I’m about to squeeze this hulk between solid stone buildings that have withstood two world wars and four hundred years of seasonal change, love and laughter in the Aveyron. I’m not the first. This is the through road between wheat fields on high and the ancient moulins along the river that ground the grain to fine flour for the communal bread ovens. Tractors, horses, wagons, and more recently cars and the occasional truck have traversed this route. Today I’m driving the old Mercedes.
I’ve been in Europe for six months now. Hitching my way around France and Greece, meeting the strange, the interesting and the humorous along my way. Striding with backpack or pedalling the tiny trails that connect villages. I don’t drive cars. I’m on the wrong side of the road, the wrong side of the car, and I’m trying to brake with my right foot on the pedal. Sure I have been granted a temporary French permit to drive, but do I really want to exchange a life of adventurous travel for the easy option? I will decide after I have safely parked the car on the wild and wintery hill-top back at my friend’s house.
It is a delicious moment,
The sun burning deeply,
Her skin starts to fry.
She gathers her senses,
Surrounded by life.
When death beckons shyly,
She submits to his knife.
It’s only a metaphor,
We grow and we die,
And laugh at the Present,
The Goddess on High.
There is nothing to say, she laughs. The door swung on it’s hinges, uncertain whether to open or close. The window, wide-eyed, allowed the light to enter, but only with a certain discretion. Cicadas screamed. Over-ripe figs fell to the ground. The walls bared their souls. And the day passed away.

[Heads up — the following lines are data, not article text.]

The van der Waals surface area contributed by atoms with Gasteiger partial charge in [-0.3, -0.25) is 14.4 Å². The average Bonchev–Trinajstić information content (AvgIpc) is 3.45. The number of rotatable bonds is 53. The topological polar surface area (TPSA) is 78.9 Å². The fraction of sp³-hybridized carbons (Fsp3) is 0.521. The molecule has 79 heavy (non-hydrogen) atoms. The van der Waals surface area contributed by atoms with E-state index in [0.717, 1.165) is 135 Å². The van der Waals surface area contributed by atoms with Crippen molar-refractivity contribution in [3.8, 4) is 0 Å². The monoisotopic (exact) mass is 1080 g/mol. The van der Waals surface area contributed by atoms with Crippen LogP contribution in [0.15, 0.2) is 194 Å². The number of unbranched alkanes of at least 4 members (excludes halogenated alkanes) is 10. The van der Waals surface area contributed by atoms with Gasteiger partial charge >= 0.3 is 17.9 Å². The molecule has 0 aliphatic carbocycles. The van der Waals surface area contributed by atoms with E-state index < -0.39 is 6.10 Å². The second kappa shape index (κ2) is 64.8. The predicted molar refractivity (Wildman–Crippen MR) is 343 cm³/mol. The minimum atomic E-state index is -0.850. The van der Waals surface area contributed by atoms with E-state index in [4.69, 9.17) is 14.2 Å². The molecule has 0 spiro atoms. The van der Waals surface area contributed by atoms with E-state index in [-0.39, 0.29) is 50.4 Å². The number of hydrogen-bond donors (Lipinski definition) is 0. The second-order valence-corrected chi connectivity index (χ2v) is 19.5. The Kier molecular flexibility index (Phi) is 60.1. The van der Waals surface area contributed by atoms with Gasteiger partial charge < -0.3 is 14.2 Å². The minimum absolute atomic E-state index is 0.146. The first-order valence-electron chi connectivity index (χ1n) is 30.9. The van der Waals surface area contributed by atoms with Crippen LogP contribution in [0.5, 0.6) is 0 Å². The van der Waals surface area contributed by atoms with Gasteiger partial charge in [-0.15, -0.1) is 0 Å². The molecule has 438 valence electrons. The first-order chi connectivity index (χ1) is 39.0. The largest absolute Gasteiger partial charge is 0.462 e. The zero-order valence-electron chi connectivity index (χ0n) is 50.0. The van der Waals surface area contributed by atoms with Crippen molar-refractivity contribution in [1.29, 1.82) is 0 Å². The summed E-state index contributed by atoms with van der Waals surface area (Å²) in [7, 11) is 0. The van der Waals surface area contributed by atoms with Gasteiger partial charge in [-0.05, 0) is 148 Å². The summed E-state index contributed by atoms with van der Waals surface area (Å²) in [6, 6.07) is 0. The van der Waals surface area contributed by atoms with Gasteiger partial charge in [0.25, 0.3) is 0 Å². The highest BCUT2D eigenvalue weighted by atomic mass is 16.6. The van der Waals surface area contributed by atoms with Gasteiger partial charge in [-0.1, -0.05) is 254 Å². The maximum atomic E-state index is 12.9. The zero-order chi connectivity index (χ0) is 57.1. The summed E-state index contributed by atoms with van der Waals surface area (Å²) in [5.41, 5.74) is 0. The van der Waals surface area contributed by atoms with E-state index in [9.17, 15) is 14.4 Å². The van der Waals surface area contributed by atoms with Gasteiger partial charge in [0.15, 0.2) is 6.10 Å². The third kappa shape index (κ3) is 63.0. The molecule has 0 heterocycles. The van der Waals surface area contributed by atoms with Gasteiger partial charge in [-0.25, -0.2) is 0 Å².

Pause. Reflect. Feel the rock. Breathe. Sigh. Everything is possible before we die.
Each stone has a story
And I am blown away by them all
Looking for an apparently non-existant office supplies outlet in the lunchtime rush-hour is a surreal moment when there’s a visa application to complete. It was already ten past noon and I still needed more documents downloaded and copied. The shop was no-where in sight so I needed to find my bank. It was blocks away but at least certain to deliver what I needed. The visa officer had kindly frozen my paperwork until 12.20 when the office would close. I couldn’t freeze now, this was my last chance to complete the task or wait for another month until the next available appointment. Adrenalin kicked in.
It was 12.18 when I slid the documents under the plate glass window. The officer smiled at my dishevelled appearance and added the papers to the pile. I’m still not sure how I managed to run those city blocks, get my statements printed, stamped and signed before reaching the office two minutes before closing time. Note to self: climbing the bureaucracy tree was a high but really, I’d rather be in a forest.